UPS launches its new UPS My Choice for SMBs

UPS began onboarding customers for its new UPS My Choice for business service in the US. According to UPS, this is the first visibility and tracking solution in the US designed for small and medium-sized businesses (SMBs). Read more

UPS supports vaccine drone delivery program in Ghana

The UPS Foundation and Gavi have announced support for the expansion of a medical drone network into Ghana.
Zipline, a California-based automated logistics company, will use drones to make on-demand, emergency deliveries of 148 high priority products including emergency and routine vaccines, blood products and life-saving medications.
The service will operate 24 hours a day, seven days a week, from four distribution centers—each equipped with 30 drones—and deliver to over 2,000 health facilities serving 12 million people across the country.
The partnership between the Government of Rwanda and Zipline, supported by philanthropic grants and in-kind support from The UPS Foundation and Gavi, pioneered just-in-time drone delivery of blood products to hard-to-reach clinics in Rwanda.
The Government of Ghana is building on that success with expanded Zipline services, supported again by Gavi and the UPS Foundation and joined this time by the Gates Foundation and Pfizer. The Zipline drone network will be integrated into the national healthcare supply chain in Ghana and will help prevent vaccine stockouts in health facilities as well as during national immunisation campaigns.
“The ability of the Government to supplement routine immunisation on demand will allow us to make sure that there will always be enough life-saving vaccines for every child in Ghana. This is an exciting development for Gavi that is ultimately going to ensure we leave no one behind and help us protect more children living in remote areas against vaccine preventable diseases,” Dr Seth Berkley, CEO of Gavi, the Vaccine Alliance said.
Logistics will be managed through Zipline’s hardware and software systems in each of the distribution centres, and deliveries will take place at hospitals and health clinics. The UPS Foundation will provide $3 million, including $2.4 million in funding and UPS will provide $600,000 of in-kind shipping services. Separately, UPS has already begun an analysis of Ghana’s healthcare supply chain, providing expertise designed to complement the government’s vision to continually optimise the delivery of healthcare products.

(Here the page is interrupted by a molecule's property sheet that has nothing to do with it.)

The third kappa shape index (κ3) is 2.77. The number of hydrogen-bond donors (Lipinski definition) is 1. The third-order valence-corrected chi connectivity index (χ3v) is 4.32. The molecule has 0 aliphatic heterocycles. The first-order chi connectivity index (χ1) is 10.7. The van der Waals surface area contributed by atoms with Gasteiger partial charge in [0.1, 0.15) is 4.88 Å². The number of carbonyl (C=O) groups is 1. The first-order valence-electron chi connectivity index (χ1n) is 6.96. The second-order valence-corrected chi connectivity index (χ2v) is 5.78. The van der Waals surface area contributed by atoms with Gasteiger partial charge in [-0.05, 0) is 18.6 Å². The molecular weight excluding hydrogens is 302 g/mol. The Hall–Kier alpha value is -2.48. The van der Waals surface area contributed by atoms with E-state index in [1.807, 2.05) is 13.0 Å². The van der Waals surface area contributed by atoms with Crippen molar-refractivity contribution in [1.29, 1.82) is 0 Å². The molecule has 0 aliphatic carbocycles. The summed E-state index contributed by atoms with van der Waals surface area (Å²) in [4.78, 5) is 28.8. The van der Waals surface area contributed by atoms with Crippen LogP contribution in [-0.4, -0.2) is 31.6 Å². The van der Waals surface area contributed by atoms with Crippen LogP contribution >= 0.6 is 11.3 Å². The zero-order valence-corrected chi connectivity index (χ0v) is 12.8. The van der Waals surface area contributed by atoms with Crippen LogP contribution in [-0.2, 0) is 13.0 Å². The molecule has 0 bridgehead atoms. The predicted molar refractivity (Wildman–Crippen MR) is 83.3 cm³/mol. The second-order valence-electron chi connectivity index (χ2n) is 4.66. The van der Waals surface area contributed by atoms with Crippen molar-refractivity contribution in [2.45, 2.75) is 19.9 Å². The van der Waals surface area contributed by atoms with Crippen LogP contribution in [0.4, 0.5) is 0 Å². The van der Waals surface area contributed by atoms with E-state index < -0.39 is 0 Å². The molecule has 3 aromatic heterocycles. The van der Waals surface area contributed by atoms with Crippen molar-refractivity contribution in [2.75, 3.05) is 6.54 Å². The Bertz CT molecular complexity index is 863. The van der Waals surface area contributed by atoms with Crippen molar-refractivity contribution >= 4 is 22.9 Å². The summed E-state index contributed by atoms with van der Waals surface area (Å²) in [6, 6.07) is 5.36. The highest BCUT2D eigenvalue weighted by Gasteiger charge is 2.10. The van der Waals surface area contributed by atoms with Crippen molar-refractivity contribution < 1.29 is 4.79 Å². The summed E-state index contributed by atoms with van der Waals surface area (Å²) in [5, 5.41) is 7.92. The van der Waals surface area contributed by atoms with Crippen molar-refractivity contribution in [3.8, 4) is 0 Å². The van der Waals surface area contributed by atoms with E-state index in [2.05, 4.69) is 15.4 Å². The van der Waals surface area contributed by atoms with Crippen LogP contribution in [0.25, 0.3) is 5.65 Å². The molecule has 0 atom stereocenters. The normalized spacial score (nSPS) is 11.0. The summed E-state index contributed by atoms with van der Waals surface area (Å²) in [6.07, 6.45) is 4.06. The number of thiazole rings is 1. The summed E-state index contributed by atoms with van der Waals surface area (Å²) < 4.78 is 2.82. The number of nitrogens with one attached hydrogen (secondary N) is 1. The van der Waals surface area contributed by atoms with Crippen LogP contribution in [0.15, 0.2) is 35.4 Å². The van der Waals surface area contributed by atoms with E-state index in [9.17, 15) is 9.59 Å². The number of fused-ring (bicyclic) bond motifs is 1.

UPS launches drone service to deliver medical supplies in California

UPS has announced a new logistics service to deliver medical samples via unmanned drones through a collaboration with an autonomous drone technology provider, Matternet.
The program is taking place at WakeMed’s flagship hospital and campus in the Raleigh, N.C., metropolitan area, with oversight by the Federal Aviation Administration and North Carolina Department of Transportation.
The program will utilise Matternet’s M2 quadcopter, which is powered by a rechargeable lithium-ion battery, and can carry medical payloads weighing up to about 5 lbs. over distances of up to 12.5 miles.
Throughout the WakeMed program, a medical professional will load a secure drone container with a medical sample or specimen – such as a blood sample – at one of WakeMed’s nearby facilities. The drone will fly along a predetermined flight path, monitored by a specially trained Remote Pilot-in-Command (RPIC), to a fixed landing pad at WakeMed’s main hospital and central pathology lab. This will be an ongoing program at WakeMed, and UPS and Matternet will use the learnings to consider how drones can be applied to improve transport services at other hospitals and medical facilities across the U.S.